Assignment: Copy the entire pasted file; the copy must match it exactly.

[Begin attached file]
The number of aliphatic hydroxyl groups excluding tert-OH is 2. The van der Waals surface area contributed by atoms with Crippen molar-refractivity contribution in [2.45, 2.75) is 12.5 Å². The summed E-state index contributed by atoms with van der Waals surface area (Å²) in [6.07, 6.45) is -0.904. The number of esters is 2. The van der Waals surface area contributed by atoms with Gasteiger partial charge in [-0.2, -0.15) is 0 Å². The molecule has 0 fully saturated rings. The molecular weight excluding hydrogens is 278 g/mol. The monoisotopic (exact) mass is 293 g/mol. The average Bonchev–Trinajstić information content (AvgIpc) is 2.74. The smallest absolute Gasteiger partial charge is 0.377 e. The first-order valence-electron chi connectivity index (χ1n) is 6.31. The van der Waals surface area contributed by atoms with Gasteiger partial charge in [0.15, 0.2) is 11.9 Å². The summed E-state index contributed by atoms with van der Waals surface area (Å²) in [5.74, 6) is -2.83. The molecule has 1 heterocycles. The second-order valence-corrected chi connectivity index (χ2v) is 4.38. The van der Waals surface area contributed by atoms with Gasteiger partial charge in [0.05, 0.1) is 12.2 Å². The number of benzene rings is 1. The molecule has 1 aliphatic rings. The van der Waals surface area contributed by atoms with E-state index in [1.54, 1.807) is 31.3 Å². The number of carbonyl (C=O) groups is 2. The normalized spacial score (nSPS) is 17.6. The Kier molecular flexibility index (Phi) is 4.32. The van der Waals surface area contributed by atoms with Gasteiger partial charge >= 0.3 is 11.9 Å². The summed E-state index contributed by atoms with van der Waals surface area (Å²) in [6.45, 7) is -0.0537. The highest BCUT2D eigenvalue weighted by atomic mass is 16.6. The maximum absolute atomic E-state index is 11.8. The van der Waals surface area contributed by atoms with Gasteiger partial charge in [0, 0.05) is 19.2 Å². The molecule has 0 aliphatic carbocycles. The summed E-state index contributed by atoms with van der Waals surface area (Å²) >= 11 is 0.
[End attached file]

The number of aliphatic hydroxyl groups excluding tert-OH is 2. The van der Waals surface area contributed by atoms with Crippen molar-refractivity contribution in [2.45, 2.75) is 12.5 Å². The summed E-state index contributed by atoms with van der Waals surface area (Å²) in [6.07, 6.45) is -0.904. The number of esters is 2. The van der Waals surface area contributed by atoms with Gasteiger partial charge in [-0.2, -0.15) is 0 Å². The molecule has 0 fully saturated rings. The molecular weight excluding hydrogens is 278 g/mol. The monoisotopic (exact) mass is 293 g/mol. The average Bonchev–Trinajstić information content (AvgIpc) is 2.74. The smallest absolute Gasteiger partial charge is 0.377 e. The first-order valence-electron chi connectivity index (χ1n) is 6.31. The van der Waals surface area contributed by atoms with Gasteiger partial charge in [0.15, 0.2) is 11.9 Å². The summed E-state index contributed by atoms with van der Waals surface area (Å²) in [5.74, 6) is -2.83. The molecule has 1 heterocycles. The second-order valence-corrected chi connectivity index (χ2v) is 4.38. The van der Waals surface area contributed by atoms with Gasteiger partial charge in [0.05, 0.1) is 12.2 Å². The number of benzene rings is 1. The molecule has 1 aliphatic rings. The van der Waals surface area contributed by atoms with E-state index in [1.54, 1.807) is 31.3 Å². The number of carbonyl (C=O) groups is 2. The normalized spacial score (nSPS) is 17.6. The Kier molecular flexibility index (Phi) is 4.32. The van der Waals surface area contributed by atoms with Gasteiger partial charge >= 0.3 is 11.9 Å². The summed E-state index contributed by atoms with van der Waals surface area (Å²) in [6.45, 7) is -0.0537. The highest BCUT2D eigenvalue weighted by atomic mass is 16.6. The maximum absolute atomic E-state index is 11.8. The van der Waals surface area contributed by atoms with Gasteiger partial charge in [0, 0.05) is 19.2 Å². The molecule has 0 aliphatic carbocycles. The summed E-state index contributed by atoms with van der Waals surface area (Å²) >= 11 is 0.